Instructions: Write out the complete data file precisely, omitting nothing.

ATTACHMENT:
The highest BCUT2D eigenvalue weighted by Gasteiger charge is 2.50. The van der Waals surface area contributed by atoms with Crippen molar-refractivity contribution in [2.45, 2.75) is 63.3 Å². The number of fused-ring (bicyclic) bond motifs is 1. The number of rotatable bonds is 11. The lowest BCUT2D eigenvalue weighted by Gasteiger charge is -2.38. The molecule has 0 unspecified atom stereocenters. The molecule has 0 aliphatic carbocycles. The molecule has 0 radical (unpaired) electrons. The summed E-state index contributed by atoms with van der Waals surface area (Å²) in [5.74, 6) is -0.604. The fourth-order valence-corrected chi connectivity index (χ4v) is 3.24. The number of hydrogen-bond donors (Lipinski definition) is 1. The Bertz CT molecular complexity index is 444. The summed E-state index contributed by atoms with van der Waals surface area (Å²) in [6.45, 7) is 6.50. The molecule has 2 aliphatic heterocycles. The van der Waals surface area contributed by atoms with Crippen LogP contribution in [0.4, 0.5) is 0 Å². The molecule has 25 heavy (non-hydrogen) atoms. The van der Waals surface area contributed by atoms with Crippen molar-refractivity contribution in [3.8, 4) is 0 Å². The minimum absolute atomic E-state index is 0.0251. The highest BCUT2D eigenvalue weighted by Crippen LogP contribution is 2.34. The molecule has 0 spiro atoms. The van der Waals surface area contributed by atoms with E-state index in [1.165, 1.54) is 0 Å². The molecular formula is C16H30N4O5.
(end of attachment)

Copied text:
The highest BCUT2D eigenvalue weighted by Gasteiger charge is 2.50. The van der Waals surface area contributed by atoms with Crippen molar-refractivity contribution in [2.45, 2.75) is 63.3 Å². The number of fused-ring (bicyclic) bond motifs is 1. The number of rotatable bonds is 11. The lowest BCUT2D eigenvalue weighted by Gasteiger charge is -2.38. The molecule has 0 unspecified atom stereocenters. The molecule has 0 aliphatic carbocycles. The molecule has 0 radical (unpaired) electrons. The summed E-state index contributed by atoms with van der Waals surface area (Å²) in [5.74, 6) is -0.604. The fourth-order valence-corrected chi connectivity index (χ4v) is 3.24. The number of hydrogen-bond donors (Lipinski definition) is 1. The Bertz CT molecular complexity index is 444. The summed E-state index contributed by atoms with van der Waals surface area (Å²) in [6.45, 7) is 6.50. The molecule has 2 aliphatic heterocycles. The van der Waals surface area contributed by atoms with Crippen LogP contribution in [0.4, 0.5) is 0 Å². The molecule has 25 heavy (non-hydrogen) atoms. The van der Waals surface area contributed by atoms with Crippen molar-refractivity contribution in [3.8, 4) is 0 Å². The minimum absolute atomic E-state index is 0.0251. The highest BCUT2D eigenvalue weighted by Crippen LogP contribution is 2.34. The molecule has 0 spiro atoms. The van der Waals surface area contributed by atoms with E-state index in [1.165, 1.54) is 0 Å². The molecular formula is C16H30N4O5.